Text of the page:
To pull off a denial of service attack, for instance assuming the MAC of the gateway to a sub net might cause traffic problems.

Linux
To change your MAC address in Linux (and most *nix system) is easy as pie. All it takes is two easy to script commands:

ifconfig eth0 down hw ether 00:00:00:00:00:01

ifconfig eth0 up

These two little commands would set you eth0 interface to use the MAC 00:00:00:00:00:01. Just plug in the NIC you want to set and the MAC address you want to use into the commands above and your done. Changing your MAC address is one of those things that is much easier to do in Linux then under Windows.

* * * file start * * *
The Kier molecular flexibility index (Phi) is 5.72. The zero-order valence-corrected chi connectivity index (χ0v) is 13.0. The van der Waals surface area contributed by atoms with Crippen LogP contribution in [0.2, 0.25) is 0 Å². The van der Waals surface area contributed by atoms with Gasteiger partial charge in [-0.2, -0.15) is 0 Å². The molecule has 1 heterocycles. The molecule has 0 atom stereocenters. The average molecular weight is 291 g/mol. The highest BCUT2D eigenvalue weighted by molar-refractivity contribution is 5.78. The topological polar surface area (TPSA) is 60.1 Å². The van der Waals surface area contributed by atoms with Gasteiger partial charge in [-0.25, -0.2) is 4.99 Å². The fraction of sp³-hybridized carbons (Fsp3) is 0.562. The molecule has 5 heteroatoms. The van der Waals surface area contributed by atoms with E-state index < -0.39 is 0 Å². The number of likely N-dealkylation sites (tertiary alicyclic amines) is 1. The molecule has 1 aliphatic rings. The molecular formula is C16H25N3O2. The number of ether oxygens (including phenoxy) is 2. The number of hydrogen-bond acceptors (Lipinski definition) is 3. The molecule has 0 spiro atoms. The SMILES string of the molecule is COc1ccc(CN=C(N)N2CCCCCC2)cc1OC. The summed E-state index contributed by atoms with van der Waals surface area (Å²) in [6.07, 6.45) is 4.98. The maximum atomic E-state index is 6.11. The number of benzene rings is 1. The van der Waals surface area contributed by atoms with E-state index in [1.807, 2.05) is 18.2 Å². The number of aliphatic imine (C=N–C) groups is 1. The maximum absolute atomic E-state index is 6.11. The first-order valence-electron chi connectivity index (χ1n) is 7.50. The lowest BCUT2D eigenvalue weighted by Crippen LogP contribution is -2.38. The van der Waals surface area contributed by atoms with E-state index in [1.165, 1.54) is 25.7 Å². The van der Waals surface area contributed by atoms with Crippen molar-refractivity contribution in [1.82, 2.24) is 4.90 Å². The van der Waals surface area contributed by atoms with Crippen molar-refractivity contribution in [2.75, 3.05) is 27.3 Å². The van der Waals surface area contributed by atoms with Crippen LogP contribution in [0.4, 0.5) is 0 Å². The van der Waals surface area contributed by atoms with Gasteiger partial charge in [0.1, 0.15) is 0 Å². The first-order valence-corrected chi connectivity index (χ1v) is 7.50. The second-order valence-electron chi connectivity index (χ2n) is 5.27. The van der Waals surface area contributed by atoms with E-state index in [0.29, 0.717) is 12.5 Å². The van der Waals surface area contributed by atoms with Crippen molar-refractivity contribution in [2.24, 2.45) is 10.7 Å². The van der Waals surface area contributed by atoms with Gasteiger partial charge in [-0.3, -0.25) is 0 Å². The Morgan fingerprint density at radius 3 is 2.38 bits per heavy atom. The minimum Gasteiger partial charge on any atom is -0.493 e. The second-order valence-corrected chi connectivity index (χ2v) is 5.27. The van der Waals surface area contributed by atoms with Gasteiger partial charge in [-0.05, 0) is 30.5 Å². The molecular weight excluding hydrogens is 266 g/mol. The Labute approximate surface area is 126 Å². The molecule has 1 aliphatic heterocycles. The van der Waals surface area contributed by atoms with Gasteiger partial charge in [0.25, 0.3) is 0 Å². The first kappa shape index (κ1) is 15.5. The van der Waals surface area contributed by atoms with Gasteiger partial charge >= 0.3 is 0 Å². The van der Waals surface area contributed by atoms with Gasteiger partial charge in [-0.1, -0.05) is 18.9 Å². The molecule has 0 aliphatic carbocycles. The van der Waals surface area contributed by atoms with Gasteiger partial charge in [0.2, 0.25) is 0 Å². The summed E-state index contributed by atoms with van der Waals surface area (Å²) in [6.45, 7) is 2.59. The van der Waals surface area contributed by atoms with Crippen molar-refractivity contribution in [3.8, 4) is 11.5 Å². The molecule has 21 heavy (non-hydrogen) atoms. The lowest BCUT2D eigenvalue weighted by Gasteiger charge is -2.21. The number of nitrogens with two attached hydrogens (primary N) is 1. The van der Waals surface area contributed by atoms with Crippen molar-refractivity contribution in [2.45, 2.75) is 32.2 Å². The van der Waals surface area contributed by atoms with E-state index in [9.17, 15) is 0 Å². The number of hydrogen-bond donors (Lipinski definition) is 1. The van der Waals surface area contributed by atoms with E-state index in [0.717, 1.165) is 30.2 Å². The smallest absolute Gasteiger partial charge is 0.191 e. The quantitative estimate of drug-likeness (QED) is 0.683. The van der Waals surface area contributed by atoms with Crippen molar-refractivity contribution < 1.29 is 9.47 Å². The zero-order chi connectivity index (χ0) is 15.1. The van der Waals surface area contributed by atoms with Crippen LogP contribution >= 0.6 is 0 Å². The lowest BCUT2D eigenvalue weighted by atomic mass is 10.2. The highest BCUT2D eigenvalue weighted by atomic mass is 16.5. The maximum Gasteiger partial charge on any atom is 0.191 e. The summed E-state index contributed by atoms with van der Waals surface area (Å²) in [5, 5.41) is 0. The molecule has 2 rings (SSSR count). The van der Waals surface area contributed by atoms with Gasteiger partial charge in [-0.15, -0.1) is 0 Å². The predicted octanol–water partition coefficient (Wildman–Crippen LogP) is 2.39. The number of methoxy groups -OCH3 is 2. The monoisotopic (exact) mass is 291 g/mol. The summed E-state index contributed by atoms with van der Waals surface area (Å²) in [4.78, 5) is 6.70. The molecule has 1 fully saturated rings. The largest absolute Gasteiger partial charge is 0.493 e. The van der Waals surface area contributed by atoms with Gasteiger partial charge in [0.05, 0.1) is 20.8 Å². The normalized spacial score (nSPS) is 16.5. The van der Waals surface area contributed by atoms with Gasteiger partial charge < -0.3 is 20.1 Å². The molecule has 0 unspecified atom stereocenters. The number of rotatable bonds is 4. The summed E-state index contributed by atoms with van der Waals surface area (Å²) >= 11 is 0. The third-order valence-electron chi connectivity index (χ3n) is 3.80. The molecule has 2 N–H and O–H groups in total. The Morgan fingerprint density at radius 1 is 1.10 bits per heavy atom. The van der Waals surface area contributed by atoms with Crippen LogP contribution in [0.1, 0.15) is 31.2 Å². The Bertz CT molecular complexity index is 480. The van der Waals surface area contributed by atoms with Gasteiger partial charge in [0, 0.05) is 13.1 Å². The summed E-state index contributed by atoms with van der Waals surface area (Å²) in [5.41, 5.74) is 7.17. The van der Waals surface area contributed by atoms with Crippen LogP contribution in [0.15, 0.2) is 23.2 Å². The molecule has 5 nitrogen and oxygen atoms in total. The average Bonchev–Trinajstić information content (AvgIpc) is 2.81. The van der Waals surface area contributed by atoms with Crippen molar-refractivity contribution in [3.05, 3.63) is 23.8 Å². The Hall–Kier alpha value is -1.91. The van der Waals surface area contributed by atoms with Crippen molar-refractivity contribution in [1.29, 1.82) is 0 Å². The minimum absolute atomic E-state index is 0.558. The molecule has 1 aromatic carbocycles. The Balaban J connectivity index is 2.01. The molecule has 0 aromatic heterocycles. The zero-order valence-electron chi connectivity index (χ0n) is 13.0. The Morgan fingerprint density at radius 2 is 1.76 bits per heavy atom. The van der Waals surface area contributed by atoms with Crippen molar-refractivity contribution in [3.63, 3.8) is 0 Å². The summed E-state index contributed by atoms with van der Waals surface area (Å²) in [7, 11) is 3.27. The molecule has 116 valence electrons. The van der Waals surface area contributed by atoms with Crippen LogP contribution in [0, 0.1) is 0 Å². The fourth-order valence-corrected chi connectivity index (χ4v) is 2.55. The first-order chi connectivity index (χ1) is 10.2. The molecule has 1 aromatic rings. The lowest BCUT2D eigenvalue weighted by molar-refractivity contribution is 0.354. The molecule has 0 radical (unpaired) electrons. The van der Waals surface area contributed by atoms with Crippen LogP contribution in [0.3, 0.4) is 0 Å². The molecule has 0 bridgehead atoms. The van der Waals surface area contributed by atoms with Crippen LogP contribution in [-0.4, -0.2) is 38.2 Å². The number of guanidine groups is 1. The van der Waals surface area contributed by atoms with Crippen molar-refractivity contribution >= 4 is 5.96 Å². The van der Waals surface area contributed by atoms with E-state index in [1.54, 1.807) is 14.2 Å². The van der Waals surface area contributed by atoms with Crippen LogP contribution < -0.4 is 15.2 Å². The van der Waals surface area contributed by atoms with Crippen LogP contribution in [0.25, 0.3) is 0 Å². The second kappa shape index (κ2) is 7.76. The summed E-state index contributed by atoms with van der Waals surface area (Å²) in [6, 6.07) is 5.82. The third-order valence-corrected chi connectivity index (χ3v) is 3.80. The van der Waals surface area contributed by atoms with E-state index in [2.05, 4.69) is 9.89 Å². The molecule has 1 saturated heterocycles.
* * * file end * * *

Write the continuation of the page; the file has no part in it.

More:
Windows: The Hard Way

In XP you can use the regedit to edit the registry from a GUI or the reg command to edit it from the console, I’ll be using regedit. Information on all your NICs can be found the registry key

HKEY_LOCAL_MACHINE\SYSTEM\CurrentControlSet\Contro l\Class\{4D36E972-E325-11CE-BFC1-08002bE10318}\ .
Under this key you will find a bunch of sub keys labeled as 0000, 00001, 0002 and so forth. We can assume any MAC address we want by finding the key that controls the NIC we want to change, putting in a string value called “NetworkAddress” and setting it to the MAC address we want to use formatted as a twelve digit hex number (example: 000000000001).
To find out which key is which we can search through them for the value “DriverDesc” until we find the one that matches the NIC we wish to alter. After you set “NetworkAddress” to the address you want just restart the NIC by disabling it then enabling it (or in the case of PCMCIA cards, just eject and reinsert). You can confirm the MAC address change by using the “getmac” or “ipconfig /all” commands.